Valentine's Day is every day for couple
Seattle Times Eastside bureau
Twice a day, Carl Buck lumbers with a walker from his apartment to an Issaquah nursing home across the street. Age has taken most of his eyesight. He strains to listen for passing cars.
He makes the trip every day to see the woman he loves. And every day, she waits to feel his palm around her hand.
Carl, 84, and Joan Buck, 74, have been married for 21 years, but disease forced them to live apart beginning four years ago. Joan's multiple sclerosis had progressed to the point where Carl could no longer care for her.
So each morning he arrives at Providence Marianwood and greets his wife with a kiss. "You're so beautiful," he says. She wears a pink sweater and pearls. Her blue eyes twinkle.
They hold hands as Carl whispers stories to her or takes her outside for fresh air. He goes home for lunch and a nap, then, steady as a heartbeat, returns in the afternoon to spend the rest of the day with her.
"When you love someone and marry them, you marry them for life," Carl says. "It isn't hard to be patient. That's how it's supposed to be."
Supposed to be, but rarely is.
Carl knows this. He devoted most of his young life to his job, often working long hours as an up-and-coming engineer at Boeing. Then his first wife died when he was 39. The regret, he said, haunted him for 25 years.
If God gave him one more shot at love, he would know what to do. He would seize it forever.
That chance came in 1984.
Carl was 63. He had been thinking a lot about Joan Braseth, a neighbor who used to live two doors down from him in West Seattle. He remembered the pretty blond woman and mother of 10 who always carried a baby on her hip. He'd heard that her husband had died, so, on a whim, he dialed her number.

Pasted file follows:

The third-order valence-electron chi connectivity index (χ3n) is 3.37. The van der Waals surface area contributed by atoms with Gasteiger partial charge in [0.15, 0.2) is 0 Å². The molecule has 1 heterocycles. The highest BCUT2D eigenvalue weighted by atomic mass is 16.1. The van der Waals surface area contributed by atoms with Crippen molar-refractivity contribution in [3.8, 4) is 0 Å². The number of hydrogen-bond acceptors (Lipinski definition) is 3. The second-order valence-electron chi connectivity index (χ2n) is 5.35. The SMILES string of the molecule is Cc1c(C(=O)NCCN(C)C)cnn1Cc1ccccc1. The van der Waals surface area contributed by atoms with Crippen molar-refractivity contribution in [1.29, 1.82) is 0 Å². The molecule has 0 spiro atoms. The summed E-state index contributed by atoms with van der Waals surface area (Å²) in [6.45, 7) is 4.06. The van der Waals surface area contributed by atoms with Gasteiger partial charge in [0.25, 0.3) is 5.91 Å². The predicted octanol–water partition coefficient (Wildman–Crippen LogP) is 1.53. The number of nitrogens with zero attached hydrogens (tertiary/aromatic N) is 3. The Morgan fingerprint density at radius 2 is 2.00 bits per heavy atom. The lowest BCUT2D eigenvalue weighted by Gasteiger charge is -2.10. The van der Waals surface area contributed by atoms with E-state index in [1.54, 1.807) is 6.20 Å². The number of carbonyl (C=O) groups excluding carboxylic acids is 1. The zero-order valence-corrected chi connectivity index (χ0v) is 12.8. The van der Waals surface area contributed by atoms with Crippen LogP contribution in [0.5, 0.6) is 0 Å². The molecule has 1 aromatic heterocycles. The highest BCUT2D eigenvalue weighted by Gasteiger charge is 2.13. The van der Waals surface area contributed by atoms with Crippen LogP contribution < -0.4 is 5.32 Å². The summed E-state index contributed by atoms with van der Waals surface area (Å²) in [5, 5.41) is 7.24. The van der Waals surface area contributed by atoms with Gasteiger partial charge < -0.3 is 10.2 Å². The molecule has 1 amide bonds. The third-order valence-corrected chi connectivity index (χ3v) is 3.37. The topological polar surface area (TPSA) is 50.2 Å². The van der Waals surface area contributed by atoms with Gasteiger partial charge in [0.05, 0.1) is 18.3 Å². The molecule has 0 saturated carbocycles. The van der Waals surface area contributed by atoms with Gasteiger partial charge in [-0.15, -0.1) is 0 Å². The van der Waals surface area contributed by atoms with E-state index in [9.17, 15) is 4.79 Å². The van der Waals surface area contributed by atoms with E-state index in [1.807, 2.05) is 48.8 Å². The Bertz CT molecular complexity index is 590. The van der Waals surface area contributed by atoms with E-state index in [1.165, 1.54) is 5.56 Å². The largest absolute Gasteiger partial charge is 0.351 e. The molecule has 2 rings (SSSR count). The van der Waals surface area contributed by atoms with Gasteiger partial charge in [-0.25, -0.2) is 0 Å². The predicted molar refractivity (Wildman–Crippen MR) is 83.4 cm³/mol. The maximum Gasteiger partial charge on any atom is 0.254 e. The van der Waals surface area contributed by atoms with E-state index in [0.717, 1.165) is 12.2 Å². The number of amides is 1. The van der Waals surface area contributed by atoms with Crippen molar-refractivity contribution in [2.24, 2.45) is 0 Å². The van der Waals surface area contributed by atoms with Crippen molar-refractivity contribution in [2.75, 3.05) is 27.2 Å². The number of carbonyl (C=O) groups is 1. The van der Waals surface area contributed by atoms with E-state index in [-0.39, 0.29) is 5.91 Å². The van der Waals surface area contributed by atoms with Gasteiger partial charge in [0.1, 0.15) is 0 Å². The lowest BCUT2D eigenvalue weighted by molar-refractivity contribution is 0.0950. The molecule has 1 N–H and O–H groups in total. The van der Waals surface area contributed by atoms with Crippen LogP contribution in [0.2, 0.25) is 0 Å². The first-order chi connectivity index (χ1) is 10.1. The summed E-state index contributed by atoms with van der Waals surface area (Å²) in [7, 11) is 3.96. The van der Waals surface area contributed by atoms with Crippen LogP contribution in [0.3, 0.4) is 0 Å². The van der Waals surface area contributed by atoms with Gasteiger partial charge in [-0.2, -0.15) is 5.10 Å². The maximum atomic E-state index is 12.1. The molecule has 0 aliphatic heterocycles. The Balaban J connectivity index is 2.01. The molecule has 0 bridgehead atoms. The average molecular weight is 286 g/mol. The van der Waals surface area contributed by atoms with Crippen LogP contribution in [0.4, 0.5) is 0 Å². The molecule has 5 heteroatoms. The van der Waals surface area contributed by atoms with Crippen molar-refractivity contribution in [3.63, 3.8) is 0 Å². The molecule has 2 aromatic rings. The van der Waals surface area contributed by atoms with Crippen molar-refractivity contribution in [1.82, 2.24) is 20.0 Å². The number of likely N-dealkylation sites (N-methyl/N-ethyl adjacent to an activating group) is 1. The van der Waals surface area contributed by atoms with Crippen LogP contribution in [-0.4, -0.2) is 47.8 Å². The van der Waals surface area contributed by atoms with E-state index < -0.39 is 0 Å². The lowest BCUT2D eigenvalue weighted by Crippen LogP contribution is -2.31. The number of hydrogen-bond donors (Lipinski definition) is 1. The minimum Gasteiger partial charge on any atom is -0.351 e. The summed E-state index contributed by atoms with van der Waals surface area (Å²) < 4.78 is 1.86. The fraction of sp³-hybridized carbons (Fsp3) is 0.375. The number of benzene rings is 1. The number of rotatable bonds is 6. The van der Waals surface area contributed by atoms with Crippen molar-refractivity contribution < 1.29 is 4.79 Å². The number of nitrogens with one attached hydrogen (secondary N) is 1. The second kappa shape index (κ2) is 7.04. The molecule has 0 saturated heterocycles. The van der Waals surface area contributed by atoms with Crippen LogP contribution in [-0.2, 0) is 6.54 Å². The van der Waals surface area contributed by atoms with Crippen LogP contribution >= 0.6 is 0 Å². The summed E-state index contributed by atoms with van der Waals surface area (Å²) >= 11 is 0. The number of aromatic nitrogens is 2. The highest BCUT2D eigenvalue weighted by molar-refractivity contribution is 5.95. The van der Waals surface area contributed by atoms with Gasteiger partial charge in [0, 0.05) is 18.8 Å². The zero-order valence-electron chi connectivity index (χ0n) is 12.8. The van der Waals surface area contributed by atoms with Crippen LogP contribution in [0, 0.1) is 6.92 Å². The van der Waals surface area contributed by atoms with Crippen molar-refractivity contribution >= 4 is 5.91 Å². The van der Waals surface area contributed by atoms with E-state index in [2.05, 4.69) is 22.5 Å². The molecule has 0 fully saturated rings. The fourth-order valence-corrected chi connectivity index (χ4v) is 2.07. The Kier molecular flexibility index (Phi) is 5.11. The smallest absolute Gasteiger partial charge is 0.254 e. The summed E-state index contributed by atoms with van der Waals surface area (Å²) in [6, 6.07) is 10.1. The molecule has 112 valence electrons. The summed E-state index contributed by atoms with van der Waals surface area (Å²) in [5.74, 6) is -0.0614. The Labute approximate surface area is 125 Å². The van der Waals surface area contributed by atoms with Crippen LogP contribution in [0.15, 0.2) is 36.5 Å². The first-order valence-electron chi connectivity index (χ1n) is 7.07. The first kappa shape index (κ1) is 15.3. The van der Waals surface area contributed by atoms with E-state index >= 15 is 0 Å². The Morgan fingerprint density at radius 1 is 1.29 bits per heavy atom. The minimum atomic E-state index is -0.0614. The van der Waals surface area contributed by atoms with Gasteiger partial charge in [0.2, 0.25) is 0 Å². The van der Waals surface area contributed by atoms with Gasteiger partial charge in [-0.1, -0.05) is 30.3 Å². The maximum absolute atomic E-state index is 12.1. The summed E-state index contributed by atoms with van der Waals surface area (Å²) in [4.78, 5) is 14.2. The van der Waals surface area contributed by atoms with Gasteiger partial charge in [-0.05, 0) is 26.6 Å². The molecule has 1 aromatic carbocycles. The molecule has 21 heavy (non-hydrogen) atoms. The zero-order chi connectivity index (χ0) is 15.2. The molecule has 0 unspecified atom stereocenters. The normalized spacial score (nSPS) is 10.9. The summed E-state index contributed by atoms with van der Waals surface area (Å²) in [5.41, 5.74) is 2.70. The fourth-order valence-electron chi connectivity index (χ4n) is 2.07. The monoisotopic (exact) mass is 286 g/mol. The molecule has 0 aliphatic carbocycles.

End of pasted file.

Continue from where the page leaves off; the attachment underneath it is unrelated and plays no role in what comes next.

She invited him over for dinner that day and they were married six months later in July. The bride wore a blue dress. Three of Joan's sons lifted her wheelchair up to the altar.
Carl understood that her health was deteriorating.
"I knew it would be difficult," he says. "But I just plain wanted her."
He retired to take care of her full time. For 16 years, they lived together in West Seattle and spent their days listening to opera, watching old movies, going to church, visiting with some of their combined 14 children and talking about politics, families, old friends. He grew to admire her strength, he said, and her refusal to let the disease infest her spirit.
Around the nursing home, the couple are known as "the lovebirds." The two hold hands like teenagers and stare into each other's eyes. He leans in to tell her a joke and she smiles. Whenever Carl says 'I love you,' Joan pulls out a little stone. Inscribed are the words 'I love you more.'
"If only my husband were like that," one nursing staffer said as she passed the couple in the hall.
Others marvel at their bond. "It's not pleasant, what Joan's going through with MS," said Carol Gardener, a recreational therapist at Marianwood. "But she feels like she got a prize. And so does he."
Joan cannot walk anymore, and her speech comes through labored breaths. Her memory can fade, then return with ferocious clarity. She remembers being a young mother, and every time she went home after delivering a baby at the hospital, the nurses would say, "See you next year!"
"Oh, she's just so remarkable," Carl says, as he feeds her lunch, gently wiping away stray bits from her mouth.
When the meal finishes, he wheels her into the lounge. He used to read to her, but macular degeneration took his vision, leaving him to see only out of the corners of his eyes. The time drifts by as they sit, arms touching, fingers intertwined. A cool breeze floats through an open window.
The clock ticks to 1:30 p.m. — time for Joan's nap. A nurse helps her into bed and Carl sits by her side.
After she falls asleep, he will leave with his red-and-black walker, and eat his meal alone. Later, he will come back, then return home again at dinnertime. When he reaches his apartment, he will call Joan's answering machine. "Honey, I love you and I'll see you tomorrow," he'll say. The message is always the same.
But that time hasn't come yet. For now, he nestles his head on her pillow. And softly, ever so softly, he begins to sing, a song that only she can hear.
Sonia Krishnan: 206-515-5546 or firstname.lastname@example.org
Copyright © 2006 The Seattle Times Company